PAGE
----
No pbm. I don't even know who is the author of this sphinxtoghpages
utility and wasn't aware of the .nojekyll trick. I just used it by
copy / pasting the setup on another python project that used the
sphinx / github pages combo.

Still http://pypi.python.org/pypi/ghp-import is very useful for the upload part.
--
Olivier
http://twitter.com/ogrisel - http://github.com/ogrisel
Vlad Niculae
2011-07-03 13:47:02 UTC
Permalink
Gael indeed uses ghp-import and has configured a target in the makefile.

I managed to fix the sphinxtoghpages script, at least on windows. I
also made it not throw the exception by default. I sent Gael a pull
request.
Post by Olivier Grisel
Post by Vlad Niculae
Since the last mail, I've been trying to hack and fix the
"sphinxtoghpages.py" script. I find it horrible and written in a very
enterprisey style, with tons of 3-line objects and factories which
makes it hell on earth to track where something actually gets done.
I can't figure out for the life of me why, on my (win32) system, it
walks through all the html and js files, but it fails to replace the
relative urls inside these files, like it should.
The script also has an unfortunate bug/feature: if one runs "make
html" twice in a row without "make clean", it throws an exception
because there are no folders to rename, since it renamed them on the
last pass.
If I can't figure it out in 5 minutes I won't waste my sanity on that
file. IMHO the .nojekyll trick is a cleaner solution than hard
renaming all the files after building, as the sphinxtoghpages script
attempts.
No pbm. I don't even know who is the author of this sphinxtoghpages
utility and wasn't aware of the .nojekyll trick. I just used it by
copy / pasting the setup on another python project that used the
sphinx / github pages combo.
Still http://pypi.python.org/pypi/ghp-import is very useful for the upload part.
--
Olivier
http://twitter.com/ogrisel - http://github.com/ogrisel
------------------------------------------------------------------------------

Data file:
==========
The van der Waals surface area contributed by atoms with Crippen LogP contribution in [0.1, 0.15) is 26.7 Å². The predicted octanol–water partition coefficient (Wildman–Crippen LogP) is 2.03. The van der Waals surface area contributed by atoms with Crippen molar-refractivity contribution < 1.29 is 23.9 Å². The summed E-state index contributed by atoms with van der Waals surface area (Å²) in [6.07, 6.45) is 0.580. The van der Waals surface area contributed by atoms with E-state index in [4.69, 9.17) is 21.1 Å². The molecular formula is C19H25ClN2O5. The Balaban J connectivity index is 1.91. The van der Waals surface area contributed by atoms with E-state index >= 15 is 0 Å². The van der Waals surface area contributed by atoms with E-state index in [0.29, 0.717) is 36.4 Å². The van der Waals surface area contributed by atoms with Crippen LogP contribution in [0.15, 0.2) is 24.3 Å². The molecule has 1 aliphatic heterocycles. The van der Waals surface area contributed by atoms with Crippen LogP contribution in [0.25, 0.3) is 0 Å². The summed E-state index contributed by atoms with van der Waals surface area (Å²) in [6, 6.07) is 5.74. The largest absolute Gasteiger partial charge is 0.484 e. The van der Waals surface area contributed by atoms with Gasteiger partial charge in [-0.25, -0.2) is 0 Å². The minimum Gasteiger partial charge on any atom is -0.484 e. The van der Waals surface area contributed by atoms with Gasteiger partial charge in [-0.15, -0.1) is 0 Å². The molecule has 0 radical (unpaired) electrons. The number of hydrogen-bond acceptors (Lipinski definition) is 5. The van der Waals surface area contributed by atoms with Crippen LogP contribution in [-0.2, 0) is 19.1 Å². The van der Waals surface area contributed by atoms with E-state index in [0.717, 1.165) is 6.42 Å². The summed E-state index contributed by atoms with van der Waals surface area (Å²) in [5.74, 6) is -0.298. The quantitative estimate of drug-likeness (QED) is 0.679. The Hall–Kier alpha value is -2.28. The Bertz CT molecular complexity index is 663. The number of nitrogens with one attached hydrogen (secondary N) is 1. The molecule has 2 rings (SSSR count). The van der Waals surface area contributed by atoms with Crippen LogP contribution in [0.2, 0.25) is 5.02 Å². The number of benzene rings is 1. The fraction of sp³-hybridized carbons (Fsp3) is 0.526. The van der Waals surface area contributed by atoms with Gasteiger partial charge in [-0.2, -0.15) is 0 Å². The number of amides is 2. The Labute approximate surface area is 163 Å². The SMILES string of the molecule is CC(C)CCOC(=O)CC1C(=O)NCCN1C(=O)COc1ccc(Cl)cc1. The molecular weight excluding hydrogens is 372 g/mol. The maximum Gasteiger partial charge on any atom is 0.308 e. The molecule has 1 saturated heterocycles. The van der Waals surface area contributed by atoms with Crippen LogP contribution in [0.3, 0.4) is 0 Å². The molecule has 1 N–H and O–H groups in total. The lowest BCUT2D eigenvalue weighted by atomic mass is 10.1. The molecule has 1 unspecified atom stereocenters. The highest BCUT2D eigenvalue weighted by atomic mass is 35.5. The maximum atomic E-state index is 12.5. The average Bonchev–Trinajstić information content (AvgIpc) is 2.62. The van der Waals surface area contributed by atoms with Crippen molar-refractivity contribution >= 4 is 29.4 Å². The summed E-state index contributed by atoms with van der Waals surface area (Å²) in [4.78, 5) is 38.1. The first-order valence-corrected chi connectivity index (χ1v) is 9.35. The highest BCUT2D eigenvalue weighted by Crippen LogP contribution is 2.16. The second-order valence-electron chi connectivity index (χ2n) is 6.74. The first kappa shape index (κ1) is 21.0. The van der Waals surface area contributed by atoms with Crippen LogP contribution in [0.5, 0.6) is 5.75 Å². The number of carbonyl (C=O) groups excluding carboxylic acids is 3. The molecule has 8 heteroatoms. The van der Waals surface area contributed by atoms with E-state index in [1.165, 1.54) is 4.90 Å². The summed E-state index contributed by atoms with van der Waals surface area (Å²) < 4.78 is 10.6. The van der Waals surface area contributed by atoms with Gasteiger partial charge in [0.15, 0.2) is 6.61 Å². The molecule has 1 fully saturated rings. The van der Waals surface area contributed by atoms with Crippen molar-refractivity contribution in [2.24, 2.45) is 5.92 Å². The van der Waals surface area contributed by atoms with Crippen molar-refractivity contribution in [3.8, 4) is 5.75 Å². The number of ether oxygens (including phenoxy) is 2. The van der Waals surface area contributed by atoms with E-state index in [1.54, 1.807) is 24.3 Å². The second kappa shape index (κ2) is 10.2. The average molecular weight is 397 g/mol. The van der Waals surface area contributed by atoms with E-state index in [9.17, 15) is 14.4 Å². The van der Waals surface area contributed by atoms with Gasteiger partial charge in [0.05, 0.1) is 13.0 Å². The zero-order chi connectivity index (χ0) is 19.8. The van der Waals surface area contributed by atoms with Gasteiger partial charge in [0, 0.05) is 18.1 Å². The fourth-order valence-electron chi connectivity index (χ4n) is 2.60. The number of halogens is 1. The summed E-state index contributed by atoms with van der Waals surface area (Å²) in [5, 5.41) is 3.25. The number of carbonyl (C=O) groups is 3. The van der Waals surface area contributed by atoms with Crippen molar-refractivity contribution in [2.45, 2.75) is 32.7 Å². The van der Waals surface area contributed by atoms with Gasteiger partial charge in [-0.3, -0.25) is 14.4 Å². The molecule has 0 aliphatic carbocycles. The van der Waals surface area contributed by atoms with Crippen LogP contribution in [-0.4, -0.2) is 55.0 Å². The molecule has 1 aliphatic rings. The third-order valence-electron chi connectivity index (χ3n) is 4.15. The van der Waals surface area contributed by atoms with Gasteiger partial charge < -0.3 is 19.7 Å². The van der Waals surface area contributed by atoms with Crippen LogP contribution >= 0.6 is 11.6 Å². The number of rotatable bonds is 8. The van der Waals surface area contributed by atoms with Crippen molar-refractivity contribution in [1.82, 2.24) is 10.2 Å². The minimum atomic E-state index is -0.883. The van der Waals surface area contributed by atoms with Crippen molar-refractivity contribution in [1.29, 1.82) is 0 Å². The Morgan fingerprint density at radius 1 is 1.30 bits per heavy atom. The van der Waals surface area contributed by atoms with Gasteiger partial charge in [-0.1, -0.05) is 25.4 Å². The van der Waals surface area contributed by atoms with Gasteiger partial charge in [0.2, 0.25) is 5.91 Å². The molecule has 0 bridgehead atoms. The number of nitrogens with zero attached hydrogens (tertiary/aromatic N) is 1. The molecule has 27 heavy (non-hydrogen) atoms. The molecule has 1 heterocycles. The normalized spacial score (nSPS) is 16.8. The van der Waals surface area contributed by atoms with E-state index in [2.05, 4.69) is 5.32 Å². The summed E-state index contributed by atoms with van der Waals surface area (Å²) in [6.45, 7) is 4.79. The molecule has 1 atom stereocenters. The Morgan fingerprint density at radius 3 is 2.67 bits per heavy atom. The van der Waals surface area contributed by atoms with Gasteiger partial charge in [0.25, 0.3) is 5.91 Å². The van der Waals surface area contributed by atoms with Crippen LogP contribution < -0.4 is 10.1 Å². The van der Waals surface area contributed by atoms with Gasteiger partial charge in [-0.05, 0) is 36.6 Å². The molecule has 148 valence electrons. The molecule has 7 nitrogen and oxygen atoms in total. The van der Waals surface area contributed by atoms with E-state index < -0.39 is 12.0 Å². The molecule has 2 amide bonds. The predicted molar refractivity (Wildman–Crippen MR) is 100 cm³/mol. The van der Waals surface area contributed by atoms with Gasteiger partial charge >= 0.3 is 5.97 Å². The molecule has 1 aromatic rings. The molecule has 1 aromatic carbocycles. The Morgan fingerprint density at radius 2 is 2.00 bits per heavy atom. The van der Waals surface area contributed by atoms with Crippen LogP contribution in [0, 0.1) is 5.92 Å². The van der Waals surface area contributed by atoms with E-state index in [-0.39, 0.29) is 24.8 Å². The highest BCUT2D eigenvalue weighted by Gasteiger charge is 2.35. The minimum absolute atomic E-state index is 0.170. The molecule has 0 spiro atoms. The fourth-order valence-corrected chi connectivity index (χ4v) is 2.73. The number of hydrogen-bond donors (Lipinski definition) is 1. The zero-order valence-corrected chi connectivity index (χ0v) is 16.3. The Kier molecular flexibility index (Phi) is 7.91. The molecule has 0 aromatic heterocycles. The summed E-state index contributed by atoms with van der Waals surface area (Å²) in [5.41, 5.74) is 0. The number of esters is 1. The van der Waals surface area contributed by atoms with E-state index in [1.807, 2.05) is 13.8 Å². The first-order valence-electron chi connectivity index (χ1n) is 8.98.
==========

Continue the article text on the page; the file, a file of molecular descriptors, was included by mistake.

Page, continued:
All of the data generated in your IT infrastructure is seriously valuable.
Why? It contains a definitive record of application performance, security
threats, fraudulent activity, and more. Splunk takes this data and makes
sense of it. IT sense. And common sense.
http://p.sf.net/sfu/splunk-d2d-c2
_______________________________________________
Scikit-learn-general mailing list
https://lists.sourceforge.net/lists/listinfo/scikit-learn-general
Gael Varoquaux
2011-07-03 14:22:09 UTC
Permalink
Post by Vlad Niculae
Gael indeed uses ghp-import and has configured a target in the makefile.
That's because I just forked everything from Olivier :).

If we can use '.nojekyll', I am in favor of using this, and removing the
sphinxtoghpages: extra code means more maintainance.

G
Olivier Grisel
2011-07-03 14:40:04 UTC
Permalink
Post by Gael Varoquaux
Post by Vlad Niculae
Gael indeed uses ghp-import and has configured a target in the makefile.
That's because I just forked everything from Olivier :).
If we can use '.nojekyll', I am in favor of using this, and removing the
sphinxtoghpages: extra code means more maintainance.
+1 for .nojekyll instead of using sphinxtoghpages if it works as
expected (has someone tried)?

I just want to make clear that ghp-import and sphinxtoghpages.
ghp-import is only used to manage the gh-pages branch automatically:

sudo pip install ghp-import
git checkout master
cd tutorial
make clean html
make ghp-import

ghp does the gh-pages branch checkout / merge / push automatically.
It's much faster than doing it manually and less error prone too.
--
Olivier
http://twitter.com/ogrisel - http://github.com/ogrisel
Olivier Grisel
2011-07-03 13:41:04 UTC
Permalink
Post by Gael Varoquaux
I am preparing my scikit-learn tutorial for the scipy conference. I have
cloned the current scikit learn tutorial and started modifying it for my
purposes.